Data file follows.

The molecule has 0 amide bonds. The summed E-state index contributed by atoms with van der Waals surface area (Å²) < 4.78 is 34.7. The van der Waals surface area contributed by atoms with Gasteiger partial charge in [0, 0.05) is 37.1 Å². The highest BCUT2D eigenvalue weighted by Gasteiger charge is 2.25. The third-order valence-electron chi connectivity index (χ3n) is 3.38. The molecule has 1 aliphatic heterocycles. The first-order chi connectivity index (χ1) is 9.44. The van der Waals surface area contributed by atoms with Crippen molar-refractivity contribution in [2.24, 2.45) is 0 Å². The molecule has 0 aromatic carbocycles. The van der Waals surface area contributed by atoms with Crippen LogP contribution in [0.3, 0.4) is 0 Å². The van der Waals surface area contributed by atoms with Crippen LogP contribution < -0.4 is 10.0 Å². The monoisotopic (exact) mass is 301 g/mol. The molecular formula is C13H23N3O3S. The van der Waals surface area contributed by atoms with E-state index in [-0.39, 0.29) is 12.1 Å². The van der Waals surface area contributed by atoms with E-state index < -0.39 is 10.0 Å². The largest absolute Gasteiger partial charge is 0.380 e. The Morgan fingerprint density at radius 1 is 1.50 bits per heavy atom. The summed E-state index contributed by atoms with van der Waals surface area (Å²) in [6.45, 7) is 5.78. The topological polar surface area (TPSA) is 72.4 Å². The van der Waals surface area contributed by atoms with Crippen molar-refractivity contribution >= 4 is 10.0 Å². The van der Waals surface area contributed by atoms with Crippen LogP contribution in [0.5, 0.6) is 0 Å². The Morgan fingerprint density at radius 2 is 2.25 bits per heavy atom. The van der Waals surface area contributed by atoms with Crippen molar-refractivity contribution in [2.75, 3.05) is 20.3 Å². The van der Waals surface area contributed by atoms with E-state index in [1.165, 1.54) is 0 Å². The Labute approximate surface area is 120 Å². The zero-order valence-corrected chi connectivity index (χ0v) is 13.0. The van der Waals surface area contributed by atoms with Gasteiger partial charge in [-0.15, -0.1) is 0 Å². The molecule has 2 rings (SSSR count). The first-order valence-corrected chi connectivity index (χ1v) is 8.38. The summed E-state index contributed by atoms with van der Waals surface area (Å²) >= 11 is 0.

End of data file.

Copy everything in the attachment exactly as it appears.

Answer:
The molecule has 0 amide bonds. The summed E-state index contributed by atoms with van der Waals surface area (Å²) < 4.78 is 34.7. The van der Waals surface area contributed by atoms with Gasteiger partial charge in [0, 0.05) is 37.1 Å². The highest BCUT2D eigenvalue weighted by Gasteiger charge is 2.25. The third-order valence-electron chi connectivity index (χ3n) is 3.38. The molecule has 1 aliphatic heterocycles. The first-order chi connectivity index (χ1) is 9.44. The van der Waals surface area contributed by atoms with Crippen molar-refractivity contribution in [2.24, 2.45) is 0 Å². The molecule has 0 aromatic carbocycles. The van der Waals surface area contributed by atoms with Crippen LogP contribution in [0.3, 0.4) is 0 Å². The van der Waals surface area contributed by atoms with Crippen LogP contribution < -0.4 is 10.0 Å². The monoisotopic (exact) mass is 301 g/mol. The molecular formula is C13H23N3O3S. The van der Waals surface area contributed by atoms with E-state index in [-0.39, 0.29) is 12.1 Å². The van der Waals surface area contributed by atoms with E-state index < -0.39 is 10.0 Å². The largest absolute Gasteiger partial charge is 0.380 e. The Morgan fingerprint density at radius 1 is 1.50 bits per heavy atom. The summed E-state index contributed by atoms with van der Waals surface area (Å²) in [6.45, 7) is 5.78. The topological polar surface area (TPSA) is 72.4 Å². The van der Waals surface area contributed by atoms with Crippen molar-refractivity contribution >= 4 is 10.0 Å². The van der Waals surface area contributed by atoms with Crippen LogP contribution in [0.5, 0.6) is 0 Å². The Morgan fingerprint density at radius 2 is 2.25 bits per heavy atom. The van der Waals surface area contributed by atoms with Crippen molar-refractivity contribution in [2.75, 3.05) is 20.3 Å². The van der Waals surface area contributed by atoms with E-state index in [1.165, 1.54) is 0 Å². The Labute approximate surface area is 120 Å². The zero-order valence-corrected chi connectivity index (χ0v) is 13.0. The van der Waals surface area contributed by atoms with Gasteiger partial charge in [-0.15, -0.1) is 0 Å². The molecule has 2 rings (SSSR count). The first-order valence-corrected chi connectivity index (χ1v) is 8.38. The summed E-state index contributed by atoms with van der Waals surface area (Å²) >= 11 is 0.